By Poptimes News Team
After a stint in Mauritius’ highly punitive Melrose Prison, Inside the World’s Toughest Prisons host Raphael Rowe heads to Maseru Central Prison in Lesotho in Africa, where he is overwhelmingly surrounded by sex offenders and other violent inmates.
Lesotho has a high rate of rape and sexual offenses, and about a quarter of the population has HIV. Rowe is understandably nervous about conditions, which include housing inmates up to 20 in a cell. It’s also not a modern prison, with no computerized records of its 650 prisoners.
The strip search is not as thorough as other prisons Rowe has visited (which might be good for the prisoner), and he is actually given dirty blankets.
Upon entering his assigned prison section, a guard warns Rowe that he might need to fight for his life. Awkwardly, he must share a 12×15 cell with 13 other men, which could most certainly increase the odds of conflict.
Inside the World’s Toughest Prisons: An unfunny joke
Rowe is understandably nervous, and not just due to first-day jitters. Before long, he is told that everyone there has a husband and must share a mattress. It even seems like they are going to attack him, prompting his fight or flight response.
However, it appears to somewhat of a joke to test his courage, but not many would find it very funny. To gain some respect, Raphael tells them he was wrongly imprisoned for 12 years, so he’s not entirely new to the prison environment.
The inmates are released from their cells at 6 am, and they are able to play games. Rowe meets Mpiti and BK. Like many at Maseru Central Prison, Mpiti is there for rape, with a bit of carjacking thrown into the mix as well. Though Mpiti says he has changed, Rowe seems to have his doubts and doesn’t shy away from confronting such characters about their crimes.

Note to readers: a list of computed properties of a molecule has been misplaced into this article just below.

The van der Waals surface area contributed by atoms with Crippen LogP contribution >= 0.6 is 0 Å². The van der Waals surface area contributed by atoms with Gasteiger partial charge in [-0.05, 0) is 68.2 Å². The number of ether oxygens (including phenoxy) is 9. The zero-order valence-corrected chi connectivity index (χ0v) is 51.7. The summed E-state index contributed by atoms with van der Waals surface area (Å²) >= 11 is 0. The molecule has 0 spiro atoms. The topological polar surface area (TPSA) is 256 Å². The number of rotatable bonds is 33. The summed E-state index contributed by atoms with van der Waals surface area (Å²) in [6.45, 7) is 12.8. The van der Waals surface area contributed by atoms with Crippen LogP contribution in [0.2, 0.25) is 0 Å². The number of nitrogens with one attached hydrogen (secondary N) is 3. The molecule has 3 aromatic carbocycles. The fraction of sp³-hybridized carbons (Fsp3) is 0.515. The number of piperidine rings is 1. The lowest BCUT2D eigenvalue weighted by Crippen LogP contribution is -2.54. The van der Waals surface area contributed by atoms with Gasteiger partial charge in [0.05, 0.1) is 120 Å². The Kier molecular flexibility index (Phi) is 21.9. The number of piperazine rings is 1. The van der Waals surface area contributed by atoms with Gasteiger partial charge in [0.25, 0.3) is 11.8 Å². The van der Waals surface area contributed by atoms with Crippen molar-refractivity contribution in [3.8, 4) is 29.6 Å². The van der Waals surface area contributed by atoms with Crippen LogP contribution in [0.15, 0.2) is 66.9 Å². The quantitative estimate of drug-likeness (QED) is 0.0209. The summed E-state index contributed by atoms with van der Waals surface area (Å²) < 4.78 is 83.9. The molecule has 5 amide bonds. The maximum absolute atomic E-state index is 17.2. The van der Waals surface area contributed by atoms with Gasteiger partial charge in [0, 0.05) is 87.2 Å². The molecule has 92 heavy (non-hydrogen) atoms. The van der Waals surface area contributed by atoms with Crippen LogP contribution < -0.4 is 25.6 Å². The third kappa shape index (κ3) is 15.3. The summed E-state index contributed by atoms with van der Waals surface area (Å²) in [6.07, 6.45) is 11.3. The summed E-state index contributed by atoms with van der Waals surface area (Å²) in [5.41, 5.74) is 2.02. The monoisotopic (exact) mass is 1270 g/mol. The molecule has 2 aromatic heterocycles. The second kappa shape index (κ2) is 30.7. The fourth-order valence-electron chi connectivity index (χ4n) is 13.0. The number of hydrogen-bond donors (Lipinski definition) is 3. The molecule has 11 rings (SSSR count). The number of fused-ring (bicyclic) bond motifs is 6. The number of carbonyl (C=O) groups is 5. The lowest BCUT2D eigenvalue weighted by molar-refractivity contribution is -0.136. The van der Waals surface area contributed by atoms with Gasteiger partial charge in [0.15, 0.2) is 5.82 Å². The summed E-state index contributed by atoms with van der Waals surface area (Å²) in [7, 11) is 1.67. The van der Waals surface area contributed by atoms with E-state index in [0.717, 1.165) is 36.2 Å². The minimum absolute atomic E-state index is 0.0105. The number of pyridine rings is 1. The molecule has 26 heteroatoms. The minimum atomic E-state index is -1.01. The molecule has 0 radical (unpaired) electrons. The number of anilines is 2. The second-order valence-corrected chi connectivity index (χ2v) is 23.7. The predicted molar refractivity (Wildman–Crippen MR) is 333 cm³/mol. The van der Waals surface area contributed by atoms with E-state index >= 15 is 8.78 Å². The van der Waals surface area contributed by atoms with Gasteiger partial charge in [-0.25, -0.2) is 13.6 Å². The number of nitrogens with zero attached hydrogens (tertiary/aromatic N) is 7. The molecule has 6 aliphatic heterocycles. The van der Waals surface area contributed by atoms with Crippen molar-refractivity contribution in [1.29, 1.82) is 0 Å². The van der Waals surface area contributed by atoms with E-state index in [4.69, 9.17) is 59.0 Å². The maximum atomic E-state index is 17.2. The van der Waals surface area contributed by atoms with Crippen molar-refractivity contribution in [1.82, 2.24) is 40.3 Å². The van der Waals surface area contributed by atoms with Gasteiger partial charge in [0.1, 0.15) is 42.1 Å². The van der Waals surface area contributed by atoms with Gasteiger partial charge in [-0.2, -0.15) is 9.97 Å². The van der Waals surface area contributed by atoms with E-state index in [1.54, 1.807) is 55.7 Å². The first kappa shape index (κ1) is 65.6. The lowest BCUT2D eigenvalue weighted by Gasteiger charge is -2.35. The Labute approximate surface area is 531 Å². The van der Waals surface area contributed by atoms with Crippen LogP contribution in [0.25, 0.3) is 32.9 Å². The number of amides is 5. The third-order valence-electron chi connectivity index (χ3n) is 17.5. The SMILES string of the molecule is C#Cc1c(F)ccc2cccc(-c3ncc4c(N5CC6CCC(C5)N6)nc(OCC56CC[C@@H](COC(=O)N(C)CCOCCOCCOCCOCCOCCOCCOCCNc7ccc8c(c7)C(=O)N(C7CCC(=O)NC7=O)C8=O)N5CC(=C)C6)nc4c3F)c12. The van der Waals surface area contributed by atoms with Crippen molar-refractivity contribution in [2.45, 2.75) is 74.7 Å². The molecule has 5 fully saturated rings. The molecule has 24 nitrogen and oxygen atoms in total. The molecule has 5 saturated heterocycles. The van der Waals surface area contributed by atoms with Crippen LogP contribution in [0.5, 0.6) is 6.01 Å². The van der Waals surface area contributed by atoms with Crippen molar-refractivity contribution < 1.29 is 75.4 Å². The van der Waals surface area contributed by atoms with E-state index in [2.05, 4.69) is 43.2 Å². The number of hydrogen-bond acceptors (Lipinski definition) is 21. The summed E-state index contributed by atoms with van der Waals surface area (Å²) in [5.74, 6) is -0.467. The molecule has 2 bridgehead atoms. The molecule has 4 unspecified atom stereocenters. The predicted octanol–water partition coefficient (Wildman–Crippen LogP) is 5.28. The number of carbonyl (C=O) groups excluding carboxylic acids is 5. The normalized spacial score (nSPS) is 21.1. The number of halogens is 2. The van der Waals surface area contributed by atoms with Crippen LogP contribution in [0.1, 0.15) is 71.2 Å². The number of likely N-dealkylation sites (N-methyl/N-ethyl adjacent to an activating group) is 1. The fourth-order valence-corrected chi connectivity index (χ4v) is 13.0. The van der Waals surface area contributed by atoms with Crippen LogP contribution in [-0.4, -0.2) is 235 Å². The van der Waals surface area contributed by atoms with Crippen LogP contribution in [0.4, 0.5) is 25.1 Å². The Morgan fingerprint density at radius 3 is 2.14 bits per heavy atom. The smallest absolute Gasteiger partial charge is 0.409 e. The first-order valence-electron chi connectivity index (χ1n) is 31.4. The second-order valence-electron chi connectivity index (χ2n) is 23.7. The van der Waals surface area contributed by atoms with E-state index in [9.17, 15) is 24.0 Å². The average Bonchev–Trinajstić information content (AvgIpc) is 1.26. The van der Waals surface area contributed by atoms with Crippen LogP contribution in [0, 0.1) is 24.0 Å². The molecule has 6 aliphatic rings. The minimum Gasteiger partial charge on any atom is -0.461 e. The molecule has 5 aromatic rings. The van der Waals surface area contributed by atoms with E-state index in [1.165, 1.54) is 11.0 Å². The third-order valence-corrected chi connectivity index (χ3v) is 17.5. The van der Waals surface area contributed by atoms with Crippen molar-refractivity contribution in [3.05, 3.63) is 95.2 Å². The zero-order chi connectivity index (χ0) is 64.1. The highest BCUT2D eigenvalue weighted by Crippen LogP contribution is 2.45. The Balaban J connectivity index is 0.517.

Conditions at Maseru Central Prison
Though in a trying environment, even this episode of Inside the World’s Toughest Prisons has a few lighter moments. For example, it’s somehow amusing to see Rowe being taught how to properly stir peas by a fellow inmate, who seems to be unexpectedly jovial about it.
Still, the food is bland and there is no communal eating space and, because there is no hot running water, the inmates must heat the water on fires.
Soap is scarce to non-existence at Maseru Central Prison, and Rowe demonstrates that the blankets tend to have bedbugs. He and a fellow inmate “wash” some blankets by dancing on them, due to the lack of any washing machines.
Rowe then meets Raymond, who is doing a 15-year sentence for raping an underage girl, with the explanation that he was drunk at the time. Raymond does say that he deserves whatever he gets, though Rowe seems unsure if his remorse is sincere.
A national problem
Raphael also meets someone who constructs hats out of popcorn containers. Though he seems approachable, he’s also in there for crimes of rape and theft. A Guard named Sepo says rape is a national problem. Inside the World’s Toughest Prisons explains that, throughout much of Lesotho’s history, women were considered to be owned by their husbands. Although 2003 had some wins for women’s rights, rape is still a major problem.
Not everyone in Maseru is a rapist, however. We meet a former Officer, Timothy, who murdered his brother and father while drunk. He may be released soon (at the time of the episode’s premiere) and seems like a skilled tailor. In other words, he might be able to translate his skills into a living, if he works hard and plays his proverbial cards right.
Another inmate, Kopano, is in Maseru for 75 years, due to a combined 3 armed robberies and 3 sexual offenses. Though it’s a bit of a taboo question, the episode explores the possibility that, due to his surrounding culture, Kopano might not have understood how wrong rape was.
Meanwhile, the aforementioned Mpiti tells Rowe that a book called Who Are You Who Is Dragging Me? by Ock Soo Park is improving his outlook on life. Possibly, in contrast, Raymond simply blames the devil for his own misdeeds.
Inside the World’s Toughest Prisons often interviews disturbing inmates (like serial killer Serhiy Tkach), and the season 4 finale has another such moment. Inmate Ntjelo and his wife killed his 4 children, and he tells Rowe that it happened because he had visions while “drinking medicine.”
The police apparently killed his wife during the arrest, and he is in remand (meaning he has yet to be convicted). While Rowe doesn’t get the full picture of what happened, it’s still disturbing enough to give a sense of how troubling life in Lesotho (and Maseru Central Prison) can be. NW
Read the original article here.